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A map of the Kinder Morgan Trans Mountain pipeline is seen in the foreground as Dr. Robert Steedman, Chief Environment Officer of the National Energy Board, centre, releases the NEB’s report on the pipeline in Calgary last week.Jeff McIntosh/The Canadian Press

The Trudeau government's announcement last Tuesday of a new three-person panel to review the proposed Trans Mountain pipeline is welcome, even if it does come over and above the work of the National Energy Board, which made its essentially favourable report on the pipeline on Thursday.

The NEB had been been working away for three years. The deadline for the newly minted panel is Nov. 1. That's hardly a fatally long delay, although the second panel won't have the time to go into equal detail.

It might be churlish or cynical to think that the Liberal government is drawing a very fine line between itself and the former Conservative government by imposing this new layer of approval. It may, in fact, succeed in building consensus, at least among those who trust Justin Trudeau more than they would have trusted Stephen Harper.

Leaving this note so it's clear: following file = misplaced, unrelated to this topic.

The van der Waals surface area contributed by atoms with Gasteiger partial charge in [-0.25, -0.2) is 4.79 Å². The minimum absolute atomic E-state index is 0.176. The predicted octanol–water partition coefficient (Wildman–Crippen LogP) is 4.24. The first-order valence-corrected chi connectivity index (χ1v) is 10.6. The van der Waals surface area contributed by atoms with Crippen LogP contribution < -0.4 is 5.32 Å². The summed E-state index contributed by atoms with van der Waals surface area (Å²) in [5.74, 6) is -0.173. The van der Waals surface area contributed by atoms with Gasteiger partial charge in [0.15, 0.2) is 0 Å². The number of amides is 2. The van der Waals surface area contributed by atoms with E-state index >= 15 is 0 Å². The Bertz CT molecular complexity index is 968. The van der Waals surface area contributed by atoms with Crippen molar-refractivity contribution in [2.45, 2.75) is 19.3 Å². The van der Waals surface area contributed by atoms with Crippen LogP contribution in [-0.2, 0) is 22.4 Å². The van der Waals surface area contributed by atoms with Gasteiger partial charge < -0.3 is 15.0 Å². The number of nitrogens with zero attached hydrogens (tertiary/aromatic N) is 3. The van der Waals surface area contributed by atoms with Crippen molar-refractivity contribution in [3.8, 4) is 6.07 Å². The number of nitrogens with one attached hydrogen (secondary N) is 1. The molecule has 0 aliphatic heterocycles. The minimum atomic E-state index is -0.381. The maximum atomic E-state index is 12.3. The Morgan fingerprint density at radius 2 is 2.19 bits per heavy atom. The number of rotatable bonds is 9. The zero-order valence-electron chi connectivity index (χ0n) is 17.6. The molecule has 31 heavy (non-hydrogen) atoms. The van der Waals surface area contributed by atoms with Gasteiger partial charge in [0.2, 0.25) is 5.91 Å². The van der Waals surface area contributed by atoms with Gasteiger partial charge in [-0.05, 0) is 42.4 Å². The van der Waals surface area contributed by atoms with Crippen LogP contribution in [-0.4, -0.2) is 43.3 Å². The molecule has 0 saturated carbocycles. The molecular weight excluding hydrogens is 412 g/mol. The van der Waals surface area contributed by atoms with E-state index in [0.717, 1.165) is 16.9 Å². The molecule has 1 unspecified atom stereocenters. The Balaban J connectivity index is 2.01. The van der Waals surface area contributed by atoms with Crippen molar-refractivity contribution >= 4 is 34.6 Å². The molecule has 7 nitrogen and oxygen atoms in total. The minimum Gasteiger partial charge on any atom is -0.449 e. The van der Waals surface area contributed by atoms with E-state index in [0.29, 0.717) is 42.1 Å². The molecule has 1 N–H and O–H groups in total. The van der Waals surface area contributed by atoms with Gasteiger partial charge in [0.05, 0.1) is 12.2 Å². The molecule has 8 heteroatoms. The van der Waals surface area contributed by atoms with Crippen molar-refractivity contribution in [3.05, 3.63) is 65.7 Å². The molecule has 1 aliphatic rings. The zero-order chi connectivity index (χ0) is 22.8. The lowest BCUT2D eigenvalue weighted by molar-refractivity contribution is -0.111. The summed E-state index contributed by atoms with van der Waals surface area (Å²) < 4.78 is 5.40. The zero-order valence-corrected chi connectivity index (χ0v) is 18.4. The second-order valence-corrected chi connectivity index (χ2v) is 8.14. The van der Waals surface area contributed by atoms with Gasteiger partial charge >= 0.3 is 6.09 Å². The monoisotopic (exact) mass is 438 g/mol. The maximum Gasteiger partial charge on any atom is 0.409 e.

The Trans Mountain route, ending in Burnaby, B.C., has the advantage that there's already a pipeline there, going back to 1953. The new one, to be built by Kinder Morgan, would run beside it; it would not be greatly disruptive, at least on land. Even so, many people in Burnaby are naturally not happy about more oil and gas in their neighbourhood.

The new panel's work may largely turn on the consequences for Vancouver harbour, where much more oil will be shipped if the project goes ahead, and where a major collision could do grave damage.

The three on the panel are a former deputy finance minister of Alberta, Annette Trimbee; a former premier of Yukon, Tony Penikett; and Kim Baird, a former chief of the Tsawwassen First Nation, in B.C. Tsawwassen is inside urban Greater Vancouver and consented gladly to a "mega-mall" on its land. So Ms. Baird comes from a group hardly likely to be dogmatic about traditional lifestyles.

Meanwhile, further north, Enbridge Inc.'s Northern Gateway project, where the oil would be shipped from Kitimat, B.C., through the sometimes choppy Douglas Channel, is still languishing.

With all the shocks to Canada's oil-and-gas industry, this country needs to export some of its energy from Alberta and Saskatchewan to tidewater and beyond.

Meanwhile, another NEB panel is studying TransCanada Corp.'s Energy East. It will report in March, 2018. Let's hope the Liberal government doesn't add yet another extra review for that eastbound project.